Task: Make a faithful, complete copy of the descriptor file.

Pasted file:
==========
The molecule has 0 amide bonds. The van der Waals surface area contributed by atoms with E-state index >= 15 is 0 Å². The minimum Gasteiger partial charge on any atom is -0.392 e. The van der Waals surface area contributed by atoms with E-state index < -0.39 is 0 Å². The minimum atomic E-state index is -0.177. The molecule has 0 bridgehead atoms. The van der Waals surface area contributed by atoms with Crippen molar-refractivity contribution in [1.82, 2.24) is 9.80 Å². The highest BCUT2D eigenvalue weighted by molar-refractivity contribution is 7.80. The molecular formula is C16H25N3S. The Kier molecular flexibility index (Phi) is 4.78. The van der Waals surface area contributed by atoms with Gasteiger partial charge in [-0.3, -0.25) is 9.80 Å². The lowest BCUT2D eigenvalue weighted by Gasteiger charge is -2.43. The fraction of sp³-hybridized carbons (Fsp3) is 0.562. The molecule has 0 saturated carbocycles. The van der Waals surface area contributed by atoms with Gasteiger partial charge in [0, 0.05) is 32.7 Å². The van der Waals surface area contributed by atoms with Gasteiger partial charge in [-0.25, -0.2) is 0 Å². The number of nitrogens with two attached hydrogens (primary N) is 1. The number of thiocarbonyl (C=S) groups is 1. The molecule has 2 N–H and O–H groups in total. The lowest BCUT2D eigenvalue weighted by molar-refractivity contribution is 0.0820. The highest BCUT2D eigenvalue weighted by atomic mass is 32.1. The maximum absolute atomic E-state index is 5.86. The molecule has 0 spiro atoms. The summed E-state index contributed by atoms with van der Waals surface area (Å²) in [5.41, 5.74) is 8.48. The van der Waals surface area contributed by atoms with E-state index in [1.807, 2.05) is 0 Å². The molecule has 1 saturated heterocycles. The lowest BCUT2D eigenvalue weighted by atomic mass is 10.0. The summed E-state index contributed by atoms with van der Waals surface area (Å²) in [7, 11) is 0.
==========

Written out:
The molecule has 0 amide bonds. The van der Waals surface area contributed by atoms with E-state index >= 15 is 0 Å². The minimum Gasteiger partial charge on any atom is -0.392 e. The van der Waals surface area contributed by atoms with E-state index < -0.39 is 0 Å². The minimum atomic E-state index is -0.177. The molecule has 0 bridgehead atoms. The van der Waals surface area contributed by atoms with Crippen molar-refractivity contribution in [1.82, 2.24) is 9.80 Å². The highest BCUT2D eigenvalue weighted by molar-refractivity contribution is 7.80. The molecular formula is C16H25N3S. The Kier molecular flexibility index (Phi) is 4.78. The van der Waals surface area contributed by atoms with Gasteiger partial charge in [-0.3, -0.25) is 9.80 Å². The lowest BCUT2D eigenvalue weighted by Gasteiger charge is -2.43. The fraction of sp³-hybridized carbons (Fsp3) is 0.562. The molecule has 0 saturated carbocycles. The van der Waals surface area contributed by atoms with Gasteiger partial charge in [0, 0.05) is 32.7 Å². The van der Waals surface area contributed by atoms with Gasteiger partial charge in [-0.25, -0.2) is 0 Å². The number of nitrogens with two attached hydrogens (primary N) is 1. The number of thiocarbonyl (C=S) groups is 1. The molecule has 2 N–H and O–H groups in total. The lowest BCUT2D eigenvalue weighted by molar-refractivity contribution is 0.0820. The highest BCUT2D eigenvalue weighted by atomic mass is 32.1. The maximum absolute atomic E-state index is 5.86. The molecule has 0 spiro atoms. The summed E-state index contributed by atoms with van der Waals surface area (Å²) in [5.41, 5.74) is 8.48. The van der Waals surface area contributed by atoms with E-state index in [1.807, 2.05) is 0 Å². The molecule has 1 saturated heterocycles. The lowest BCUT2D eigenvalue weighted by atomic mass is 10.0. The summed E-state index contributed by atoms with van der Waals surface area (Å²) in [7, 11) is 0.